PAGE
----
Book Review: Just a Curtain by J.L. Lawson

Curtain coverTitle: Just a curtain
Author: J.L. Lawson
Genre: Literary Fiction, Adventure, Coming of Age
Rating: 4 stars
Purchase: Amazon
Review copy provided by Enchanted Book Promotions in exchange for an honest review.

“If you had virtually unlimited resources and a pristinely practicable imagination, and a knack for turning air into butter, what do you suppose you’d do next?”
—Tera Elphinstone, Drummond Group Director

Just A Curtain is the remarkable, fast-paced gateway to bothThe Elf series and the grander epic recorded in J. L. Lawson’s other works: The Donkey and The Wall trilogy and The Curious Voyages of the Anna Virginia Saga.

Just A Curtain chronicles the remarkable life and achievements of Dashiel Drummond and the capable group of people he gathers around him to make a change for the better in the world in which he finds himself. A coming of age story, orphaned at sixteen, he rises through the angst of adolescence to the challenge of fulfilling the promise of his potential—from ranch hand and welder to the pre-eminent global entrepreneur and builder of starships.

Just a Curtain is definitely different, and in a good way, if you ask me. I’ll start by saying it probably won’t be everyone’s cup of tea. The book starts out reading like a contemporary novel, but then it quickly switches into scifi bordering on fantasy, with alien races and intergalactic communications.

Main character Dashiel Drummond has been left to fend for himself after his parents have passed away. He works on his parents’ ranch, and builds out an empire. When we first meet him, he’s about sixteen years old. I really liked this part of the book, even if it was a bit slow at times, but it showed an idealistic, charming youth who had plenty of dreams and an entire life to fulfill them. He has a best friend, Reggie, short for Regina, who he hangs out with a lot. He’s actually attracted to her, but they both agree they don’t have time for love in their life now, for it would make everything even more complicated than it already is.

Dash sets out to build a boat, a project he and his mom talked about. There are pictures of the boat in various stages of being finished, included in the book.

Dash goes to university, where he majors in engineering and minors in business. When his aunt and uncle come to visit him and ask him to take on a job, he immediately accepts, and that is the beginning of a rollercoaster adventure for this young entrepreneur. He meets various people, like Becka, who he falls in love with, and Nellie, who becomes his personal assistant and the one person he can always count on.

Part of the book is told from Nellie’s POV – it makes it sound as if Nellie and Dash wrote the book together. However, it’s still mostly centered around Dash.

There’s a lot of business stuff going on as Dash manages to turn his company into a multi-million dollar cooperation. He flies around the world in private jets, sets up humanitarian projects, leads meetings, and does all the other stuff one would expect a boss to do. They work on a mission to send ambassadors to another planet, Rutin, and Nellie and Reggie end up going.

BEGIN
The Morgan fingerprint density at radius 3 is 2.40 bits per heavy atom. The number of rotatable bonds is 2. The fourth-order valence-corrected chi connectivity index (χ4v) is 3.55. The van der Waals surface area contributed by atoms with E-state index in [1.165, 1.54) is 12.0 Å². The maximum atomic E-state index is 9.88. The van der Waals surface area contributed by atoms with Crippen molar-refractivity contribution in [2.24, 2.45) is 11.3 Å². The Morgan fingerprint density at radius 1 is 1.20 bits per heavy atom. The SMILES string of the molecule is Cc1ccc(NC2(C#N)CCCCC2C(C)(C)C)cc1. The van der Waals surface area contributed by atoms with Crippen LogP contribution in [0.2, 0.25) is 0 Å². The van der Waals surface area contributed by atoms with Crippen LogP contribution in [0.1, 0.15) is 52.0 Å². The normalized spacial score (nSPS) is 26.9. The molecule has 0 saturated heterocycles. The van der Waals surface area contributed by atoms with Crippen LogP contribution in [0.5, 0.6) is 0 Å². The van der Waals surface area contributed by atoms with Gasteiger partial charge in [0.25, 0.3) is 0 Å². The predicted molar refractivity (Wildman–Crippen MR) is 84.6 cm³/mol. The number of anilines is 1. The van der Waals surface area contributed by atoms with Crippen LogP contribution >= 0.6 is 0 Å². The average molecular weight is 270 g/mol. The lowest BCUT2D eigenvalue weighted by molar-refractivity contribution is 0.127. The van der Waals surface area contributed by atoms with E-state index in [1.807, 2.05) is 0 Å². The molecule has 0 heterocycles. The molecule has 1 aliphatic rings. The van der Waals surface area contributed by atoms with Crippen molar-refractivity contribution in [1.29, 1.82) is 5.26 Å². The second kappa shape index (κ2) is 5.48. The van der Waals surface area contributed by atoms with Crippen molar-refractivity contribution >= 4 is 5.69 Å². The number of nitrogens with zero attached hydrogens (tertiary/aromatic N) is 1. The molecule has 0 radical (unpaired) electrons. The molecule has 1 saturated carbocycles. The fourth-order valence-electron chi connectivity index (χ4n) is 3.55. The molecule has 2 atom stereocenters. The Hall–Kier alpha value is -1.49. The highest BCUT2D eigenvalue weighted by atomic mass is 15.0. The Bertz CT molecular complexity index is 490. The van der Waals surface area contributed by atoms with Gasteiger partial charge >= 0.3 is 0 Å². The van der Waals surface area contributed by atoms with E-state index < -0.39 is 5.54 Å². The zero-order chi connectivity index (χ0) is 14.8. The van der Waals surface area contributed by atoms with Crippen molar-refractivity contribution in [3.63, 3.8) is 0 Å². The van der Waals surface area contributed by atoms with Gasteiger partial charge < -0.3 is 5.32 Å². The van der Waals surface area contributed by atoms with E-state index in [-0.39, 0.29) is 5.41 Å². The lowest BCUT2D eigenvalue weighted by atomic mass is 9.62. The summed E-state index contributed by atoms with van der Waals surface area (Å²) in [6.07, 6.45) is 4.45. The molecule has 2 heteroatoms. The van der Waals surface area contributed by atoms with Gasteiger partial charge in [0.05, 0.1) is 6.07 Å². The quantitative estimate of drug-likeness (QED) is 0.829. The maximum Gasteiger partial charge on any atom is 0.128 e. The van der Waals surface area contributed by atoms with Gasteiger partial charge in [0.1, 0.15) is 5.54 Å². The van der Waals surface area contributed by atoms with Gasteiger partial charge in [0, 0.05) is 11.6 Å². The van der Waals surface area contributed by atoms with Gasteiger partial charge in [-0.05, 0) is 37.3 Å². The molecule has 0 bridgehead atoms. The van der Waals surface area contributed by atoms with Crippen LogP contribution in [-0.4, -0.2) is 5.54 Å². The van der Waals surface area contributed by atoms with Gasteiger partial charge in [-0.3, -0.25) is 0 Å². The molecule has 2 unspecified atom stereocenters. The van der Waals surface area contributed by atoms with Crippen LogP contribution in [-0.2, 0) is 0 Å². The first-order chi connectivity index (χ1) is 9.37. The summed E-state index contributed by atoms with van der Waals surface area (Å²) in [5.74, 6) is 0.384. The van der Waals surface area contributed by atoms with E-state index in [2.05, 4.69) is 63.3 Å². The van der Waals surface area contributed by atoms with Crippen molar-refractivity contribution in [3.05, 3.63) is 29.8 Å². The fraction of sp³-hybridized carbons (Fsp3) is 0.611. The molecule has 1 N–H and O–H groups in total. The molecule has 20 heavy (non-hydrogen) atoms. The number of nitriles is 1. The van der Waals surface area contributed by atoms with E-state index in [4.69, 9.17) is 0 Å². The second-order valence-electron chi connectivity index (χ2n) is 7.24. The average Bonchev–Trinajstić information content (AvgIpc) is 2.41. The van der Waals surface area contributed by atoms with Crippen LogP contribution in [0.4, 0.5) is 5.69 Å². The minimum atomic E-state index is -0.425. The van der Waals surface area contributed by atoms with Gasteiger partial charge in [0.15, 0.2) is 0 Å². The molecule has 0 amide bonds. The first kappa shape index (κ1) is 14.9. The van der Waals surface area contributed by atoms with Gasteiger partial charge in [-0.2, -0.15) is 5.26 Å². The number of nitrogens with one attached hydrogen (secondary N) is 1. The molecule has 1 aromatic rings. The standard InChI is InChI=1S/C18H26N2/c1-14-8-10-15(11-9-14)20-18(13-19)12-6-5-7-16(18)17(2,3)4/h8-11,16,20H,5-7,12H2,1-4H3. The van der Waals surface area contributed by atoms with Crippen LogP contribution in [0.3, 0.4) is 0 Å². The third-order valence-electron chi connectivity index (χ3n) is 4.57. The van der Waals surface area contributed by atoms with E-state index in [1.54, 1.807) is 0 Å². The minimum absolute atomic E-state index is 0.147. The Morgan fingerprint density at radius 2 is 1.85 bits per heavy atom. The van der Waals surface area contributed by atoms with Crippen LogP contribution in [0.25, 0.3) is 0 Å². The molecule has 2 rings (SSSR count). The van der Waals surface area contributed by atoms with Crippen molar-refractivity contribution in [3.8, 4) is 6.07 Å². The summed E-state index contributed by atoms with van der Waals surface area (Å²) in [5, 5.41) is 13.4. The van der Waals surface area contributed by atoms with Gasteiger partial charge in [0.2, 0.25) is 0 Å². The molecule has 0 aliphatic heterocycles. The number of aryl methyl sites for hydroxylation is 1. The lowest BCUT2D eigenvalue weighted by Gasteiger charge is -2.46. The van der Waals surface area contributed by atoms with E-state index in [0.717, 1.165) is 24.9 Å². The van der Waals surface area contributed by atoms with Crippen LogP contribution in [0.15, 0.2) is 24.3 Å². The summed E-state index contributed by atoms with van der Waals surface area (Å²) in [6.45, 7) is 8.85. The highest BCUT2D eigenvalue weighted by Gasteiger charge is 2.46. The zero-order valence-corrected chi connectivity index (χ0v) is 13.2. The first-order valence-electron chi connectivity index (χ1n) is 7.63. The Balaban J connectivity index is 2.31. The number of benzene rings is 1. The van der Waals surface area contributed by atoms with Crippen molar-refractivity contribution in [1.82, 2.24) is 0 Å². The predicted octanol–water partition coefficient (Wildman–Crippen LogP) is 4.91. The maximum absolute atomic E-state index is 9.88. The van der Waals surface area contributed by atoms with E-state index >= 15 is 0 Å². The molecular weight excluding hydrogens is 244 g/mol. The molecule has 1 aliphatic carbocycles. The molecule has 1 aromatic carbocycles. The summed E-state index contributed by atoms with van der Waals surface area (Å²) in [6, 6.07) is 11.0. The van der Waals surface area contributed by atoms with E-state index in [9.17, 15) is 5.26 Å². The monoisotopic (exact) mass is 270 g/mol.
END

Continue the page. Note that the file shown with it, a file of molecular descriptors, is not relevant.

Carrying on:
Then the book makes a complicated time jump and suddenly we meet Emma Hammer. It wasn’t clear at first how much time had passed (time indicators are just set in the middle of the text, I’d suggest either starting with them, or putting them in bold or something, so they stand out more) but it turns out it’s about ten years later. Then we’re introduced to Melanie Armitrage, a date analyst who Dash hires for his company. Melanie begins a relationship with Elias, another person who works for Dash, who is actually reduced to secondary character status for this part of the novel.

The time jump was difficult to follow. All of the sudden, Dash is married to a woman from Rutin, whereas I’d half and half expected he’d be married to Nellie or Reggie. No such luck though. The perspective jumps again, this time to Naota, who is actually a Rutatois woman (as in, a woman from the planet Rutin). Then it jumps back to Emma, who will be send off-planet for the first time in her life. The rest of the book involves mostly around Naota and Emma, and Dash only makes a sparse appearance here and there.

The book is written fluently. It didn’t read very literary at the start, but the book seemed to ease into its genre halfway through. The characters were interesting, unique, and almost all of them had enough different personality traits to keep me entertained, even the secondary characters. The book is a tad bit on the longer side though, and it was difficult to keep all the secondary characters apart. There are so many of them that even remembering who is who was difficult.

All in all, an enjoyable, unique read. If you’re in the mood for something different, then give this book a shot.


  1. Thank you for your honest and informative review of Just A Curtain. It is refreshing to read such genuine and thoughtful words regarding a book I worked so hard on.


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